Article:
I must confess that I do not draw a sharp or any distinction between economics and ethics. Economics that hurt the moral well-being of an individual or a nation are immoral and, therefore, sinful. Thus the economics that permit one country to prey upon another are immoral. It is sinful to buy and use articles made by sweated labour.
(YI, 13-10-1921, p. 325)
The economics that disregard moral and sentimental considerations are like wax works that, being life-like, still lack the life of the living flesh. At every crucial moment thus new-fangled economic laws have broken down in practice. And nations or individuals who accept them as guiding maxims must perish.
(YI, 27-10-1921, p. 344)
That economics is untrue which ignores or disregards moral values. The extension of the law of non-violence in the domain of economics means nothing less than the introduction of moral values as a factor to be considered in regulating international commerce.
(YI, 26-10-1924, p.421)
According to me the economic constitution of India and, for the matter of that, the world should be such that no one under should suffer from want of food and clothing. In other words, everybody should be able to get sufficient work to enable him to make the two ends meet.
And this ideal can universally realized only if the means of production of the elementary necessaries of life remain in the control of the masses. These should be freely available to all as God's air and water are or ought to be; they should not be made vehicle of traffic for the exploitation of others. This monopolization by any country, nation or group of persons would be unjust. The neglect of this simple principle is the cause of destitution that we witness today not only in this unhappy land but other parts of the world too.
(YI, 15-11-1928, p. 381)
True economics never militates against the highest ethical standard, just as all true ethics to be worth its name must at the same time be also good economics. An economics that inculcates Mammon worship, and enables the strong to amass wealth at the expense of the weak, is a false and dismal science. It spells death. True economics, on the other hand, stands for social justice, it promotes the good of all equally including the weakest, and is indispensable for decent life.
(H, 9-10-1937, p. 292)
If we will but cleanse our houses, our palaces and temples of the attributes of wealth and show in them the attributes of morality, we can offer battle to any combinations of hostile forces without having to carry the burden of a heavy militia. Let us seek first the Kingdom of God and His righteousness, and the irrevocable promise is that everything will be added unto us. These are real economics. May you and I treasure them and enforce them in our life!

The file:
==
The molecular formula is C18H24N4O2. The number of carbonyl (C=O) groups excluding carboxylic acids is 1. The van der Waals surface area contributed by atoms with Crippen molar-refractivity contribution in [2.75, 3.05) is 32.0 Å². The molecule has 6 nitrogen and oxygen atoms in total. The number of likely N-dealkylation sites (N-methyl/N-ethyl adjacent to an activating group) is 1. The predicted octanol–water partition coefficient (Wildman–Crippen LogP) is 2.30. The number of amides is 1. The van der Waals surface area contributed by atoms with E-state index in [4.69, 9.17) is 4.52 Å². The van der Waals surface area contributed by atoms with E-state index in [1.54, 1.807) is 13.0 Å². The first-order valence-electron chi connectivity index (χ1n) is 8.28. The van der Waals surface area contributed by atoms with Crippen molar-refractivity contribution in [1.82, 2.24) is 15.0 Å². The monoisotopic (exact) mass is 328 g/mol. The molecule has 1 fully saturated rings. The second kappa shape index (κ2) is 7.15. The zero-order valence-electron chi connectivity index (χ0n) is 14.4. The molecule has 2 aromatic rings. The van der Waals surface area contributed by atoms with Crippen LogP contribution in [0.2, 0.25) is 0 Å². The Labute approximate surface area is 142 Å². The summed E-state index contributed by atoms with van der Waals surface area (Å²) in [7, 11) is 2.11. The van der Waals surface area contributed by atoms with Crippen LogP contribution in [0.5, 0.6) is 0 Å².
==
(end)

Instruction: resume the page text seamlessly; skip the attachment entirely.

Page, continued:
(SW, p. 355)
Strictly speaking, no activity and no industry is possible without a certain amount of violence, no matter how little. Even the very process of living is impossible without a certain amount of violence. What we have to do is to minimize it to the greatest extent possible. Indeed the very word non-violence, a negative word, means that it is an effort to abandon the violence that is inevitable in life. Therefore, whoever believes in ahimsa will engage himself in occupations that involve the least possible violence.
Thus, for instance, one cannot conceive of a man believing in non-violence carrying on the occupation of a butcher. Not that a meat-eater cannot be non-violent... but even a meat-eater believing in non-violence will not go in for shikar, and he will not engage in war or war preparations. Thus there are many activities and occupations which necessarily involve violence and must be eschewed by a non-violent man.
But there is agriculture without which life is impossible, and which does involve a certain amount of violence. The determining factor therefore is—is the occupation founded on violence? But since all activity involves some measure of violence, all we have to do is to minimize the violence involved in it. This is not possible without a heart-belief in non-violence.
Suppose there is a man who does no actual violence, who labours for his bread, but who is always consumed with envy at other people's wealth or prosperity. He is not non-violent. A non-violent occupation is thus that occupation, which is fundamentally free from violence and which, involves no exploitation or envy of others.
Now I have no historical proof, but I believe that there was a time in India when village economics were organized on the basis of such non-violent occupations, not on the basis of rights of man but on the duties of man. Those who engaged themselves in such occupations did earn their living, but their labour contributed to the good of the community....
Body labour was at the core of these occupations and industries, and there was no large-scale machinery. For when a man is content to own only so much land as he can till with his own labour, he cannot exploit others. Handicrafts exclude exploitation and slavery. Large-scale machinery concentrates wealth in the hands of one man who lords it over the rest who slave for him. For he may be trying to create ideal conditions for his workmen, but it is none the less exploitation which is a form of violence.
When I say that there was a time when society was based not on exploitation but on justice, I mean to suggest that truth and ahimsa were not virtues confined to individuals but were practiced by communities. To me virtue cease to have any value if it is cloistered or possible only for individuals.
(H, 1-9-1940, pp. 271-2)